# Q&A: Machine learning, mathematical modeling used as tools to predict suicide ideation

*Modern psychology may be about to experience a sea change. While the practice has certainly evolved over the past 100 years, the introduction of machine learning, a form of artificial intelligence that uses large data sets to look at human behavior, may vastly alter the way mental illness is understood and treated.*

*At Yale University, Shirley Wang, Ph.D., who joined the psychology department in July as an assistant professor, is using machine learning and mathematical modeling to attempt to predict suicidal ideation and attempts. While each person’s experiences are unique, the goal is to use these tools to boil mental illness down to a purer science, almost a mathematical equation.*

*Speaking with *New England Psychologist*’s Catherine Robertson-Souter, Wang explained how mathematical modeling and machine learning can be helpful tools in predicting and treating suicide and other mental illness and how they may change the future of psychology.*

**First, can you explain a bit about the use of machine learning and mathematical modeling?**

I am interested in improving our understanding of why people become suicidal and predicting when and for whom suicidal behaviors emerge. So, with machine learning, we take large amounts of data from things like smartphones, wearable bio sensors or electronic health records, and use that data in different algorithms to try and build prediction models that can say that, in this group of patients, this person is at highest risk of suicide. Or for this patient, this is when they might be at risk.

In other areas of science, theories are expressed as mathematical models, force equals mass times acceleration for instance. In psychology and mental health, we do not have anything like that. We have a lot of theories that are all very vague and very verbal. For instance, hopelessness relates to suicidal thoughts. Okay, but how and when, and why? What does that actually mean? So, that is what I am trying to do with the mathematical modeling, formalize our psychological theories as mathematical models.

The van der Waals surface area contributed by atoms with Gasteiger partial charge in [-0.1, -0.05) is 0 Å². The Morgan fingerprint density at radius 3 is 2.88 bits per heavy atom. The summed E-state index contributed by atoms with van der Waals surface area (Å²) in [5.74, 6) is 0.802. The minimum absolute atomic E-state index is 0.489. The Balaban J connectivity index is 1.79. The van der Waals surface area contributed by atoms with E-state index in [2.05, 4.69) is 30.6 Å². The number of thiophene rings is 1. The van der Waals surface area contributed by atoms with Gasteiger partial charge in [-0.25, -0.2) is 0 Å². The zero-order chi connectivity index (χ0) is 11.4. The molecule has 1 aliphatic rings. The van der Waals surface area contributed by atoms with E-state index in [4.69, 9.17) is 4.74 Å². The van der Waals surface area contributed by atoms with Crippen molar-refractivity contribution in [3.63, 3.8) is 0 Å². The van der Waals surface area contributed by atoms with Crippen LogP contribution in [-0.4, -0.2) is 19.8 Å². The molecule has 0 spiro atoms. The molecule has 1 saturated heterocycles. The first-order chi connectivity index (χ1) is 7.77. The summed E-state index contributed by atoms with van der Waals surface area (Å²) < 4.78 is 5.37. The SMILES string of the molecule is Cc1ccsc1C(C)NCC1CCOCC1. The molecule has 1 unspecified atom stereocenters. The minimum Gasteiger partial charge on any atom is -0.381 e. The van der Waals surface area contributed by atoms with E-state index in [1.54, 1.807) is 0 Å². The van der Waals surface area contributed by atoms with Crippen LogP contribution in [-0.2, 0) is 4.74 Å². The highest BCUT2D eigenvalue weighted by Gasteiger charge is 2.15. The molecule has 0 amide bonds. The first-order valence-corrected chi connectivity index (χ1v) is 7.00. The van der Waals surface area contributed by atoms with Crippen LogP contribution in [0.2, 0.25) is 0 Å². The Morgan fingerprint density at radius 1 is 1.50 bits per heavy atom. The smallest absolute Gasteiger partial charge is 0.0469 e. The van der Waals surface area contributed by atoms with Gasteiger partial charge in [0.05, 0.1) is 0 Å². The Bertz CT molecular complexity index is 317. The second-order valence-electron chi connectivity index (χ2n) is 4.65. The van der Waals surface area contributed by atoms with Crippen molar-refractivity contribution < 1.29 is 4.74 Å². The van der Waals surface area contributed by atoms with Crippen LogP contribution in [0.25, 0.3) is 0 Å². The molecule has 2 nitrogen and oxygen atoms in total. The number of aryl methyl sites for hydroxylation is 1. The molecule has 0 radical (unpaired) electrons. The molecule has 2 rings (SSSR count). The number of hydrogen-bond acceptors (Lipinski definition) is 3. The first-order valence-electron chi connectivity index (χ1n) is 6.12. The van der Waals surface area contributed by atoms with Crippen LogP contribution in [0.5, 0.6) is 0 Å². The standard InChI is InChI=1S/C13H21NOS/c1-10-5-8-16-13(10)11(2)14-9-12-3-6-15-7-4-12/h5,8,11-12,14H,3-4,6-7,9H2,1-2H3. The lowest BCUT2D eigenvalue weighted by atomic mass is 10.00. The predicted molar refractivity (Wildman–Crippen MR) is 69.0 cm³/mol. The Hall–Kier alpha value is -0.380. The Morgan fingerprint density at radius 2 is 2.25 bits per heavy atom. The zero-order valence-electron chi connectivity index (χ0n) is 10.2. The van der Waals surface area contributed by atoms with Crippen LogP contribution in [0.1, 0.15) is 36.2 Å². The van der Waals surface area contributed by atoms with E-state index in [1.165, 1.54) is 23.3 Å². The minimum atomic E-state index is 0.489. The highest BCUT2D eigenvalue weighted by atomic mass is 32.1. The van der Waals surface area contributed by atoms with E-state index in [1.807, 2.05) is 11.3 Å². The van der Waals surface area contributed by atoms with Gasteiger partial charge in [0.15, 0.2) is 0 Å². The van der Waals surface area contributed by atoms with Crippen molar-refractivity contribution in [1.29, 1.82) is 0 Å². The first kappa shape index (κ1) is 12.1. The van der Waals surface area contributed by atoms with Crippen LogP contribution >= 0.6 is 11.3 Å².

**What does that look like? How do you turn thoughts or behavior into a mathematical formula?**

We recently wrote a paper that is not published yet, where we tried to take the first step at building a mathematical model of suicidal thoughts using factors like stressors in the environment or life events, emotions, the urge to escape negative emotions, all things that are typically present across suicide theories.

Then we used something called differential equations to express each of those model components in mathematical terms. Then we used that to simulate data and different cases, someone who has a lot of stress in their life and really does not cope well with negative emotions, for instance. What do our models say is going to happen over time?

**How do you turn something inherently subjective like their level of stress or ability to cope into math? Is it based on bio markers or self-reporting?**

Well, first we are working to formalize the relationship between the variables, but the variables themselves are still sort of ambiguous. We are hoping to eventually formalize those components yet still leave them vague enough so that they can be personalized.

**What is the next step after a model of suicidal thoughts?**

The next step is to try and model the transition from thinking about suicide to attempting suicide. There are a number of challenges there. Another thing I am working on is a smartphone monitoring study to incorporate different environmental contextual features to measure and include in our models.

**What have you learned so far in your work?**

That this is all immensely complex.